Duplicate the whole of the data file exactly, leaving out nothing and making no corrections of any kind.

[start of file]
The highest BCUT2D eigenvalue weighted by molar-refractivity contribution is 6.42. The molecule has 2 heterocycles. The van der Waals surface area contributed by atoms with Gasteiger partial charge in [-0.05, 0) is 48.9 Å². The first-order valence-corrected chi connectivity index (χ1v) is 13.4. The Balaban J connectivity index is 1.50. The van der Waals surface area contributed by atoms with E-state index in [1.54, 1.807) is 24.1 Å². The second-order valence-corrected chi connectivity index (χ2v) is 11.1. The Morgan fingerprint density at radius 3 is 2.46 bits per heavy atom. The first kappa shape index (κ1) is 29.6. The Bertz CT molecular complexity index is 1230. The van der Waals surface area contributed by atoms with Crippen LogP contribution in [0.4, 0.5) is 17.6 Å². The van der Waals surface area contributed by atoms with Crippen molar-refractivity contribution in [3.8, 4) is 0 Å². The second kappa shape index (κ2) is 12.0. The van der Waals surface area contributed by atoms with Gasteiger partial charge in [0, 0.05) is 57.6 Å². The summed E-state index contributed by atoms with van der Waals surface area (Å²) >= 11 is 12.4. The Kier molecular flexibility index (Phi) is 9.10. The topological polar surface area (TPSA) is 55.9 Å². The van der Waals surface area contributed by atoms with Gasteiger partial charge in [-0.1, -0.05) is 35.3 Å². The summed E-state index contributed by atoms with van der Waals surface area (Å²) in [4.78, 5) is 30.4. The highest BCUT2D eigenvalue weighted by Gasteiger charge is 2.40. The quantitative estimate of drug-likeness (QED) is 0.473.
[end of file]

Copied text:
The highest BCUT2D eigenvalue weighted by molar-refractivity contribution is 6.42. The molecule has 2 heterocycles. The van der Waals surface area contributed by atoms with Gasteiger partial charge in [-0.05, 0) is 48.9 Å². The first-order valence-corrected chi connectivity index (χ1v) is 13.4. The Balaban J connectivity index is 1.50. The van der Waals surface area contributed by atoms with E-state index in [1.54, 1.807) is 24.1 Å². The second-order valence-corrected chi connectivity index (χ2v) is 11.1. The Morgan fingerprint density at radius 3 is 2.46 bits per heavy atom. The first kappa shape index (κ1) is 29.6. The Bertz CT molecular complexity index is 1230. The van der Waals surface area contributed by atoms with Crippen LogP contribution in [0.4, 0.5) is 17.6 Å². The van der Waals surface area contributed by atoms with Crippen molar-refractivity contribution in [3.8, 4) is 0 Å². The second kappa shape index (κ2) is 12.0. The van der Waals surface area contributed by atoms with Gasteiger partial charge in [0, 0.05) is 57.6 Å². The summed E-state index contributed by atoms with van der Waals surface area (Å²) >= 11 is 12.4. The Kier molecular flexibility index (Phi) is 9.10. The topological polar surface area (TPSA) is 55.9 Å². The van der Waals surface area contributed by atoms with Gasteiger partial charge in [-0.1, -0.05) is 35.3 Å². The summed E-state index contributed by atoms with van der Waals surface area (Å²) in [4.78, 5) is 30.4. The highest BCUT2D eigenvalue weighted by Gasteiger charge is 2.40. The quantitative estimate of drug-likeness (QED) is 0.473.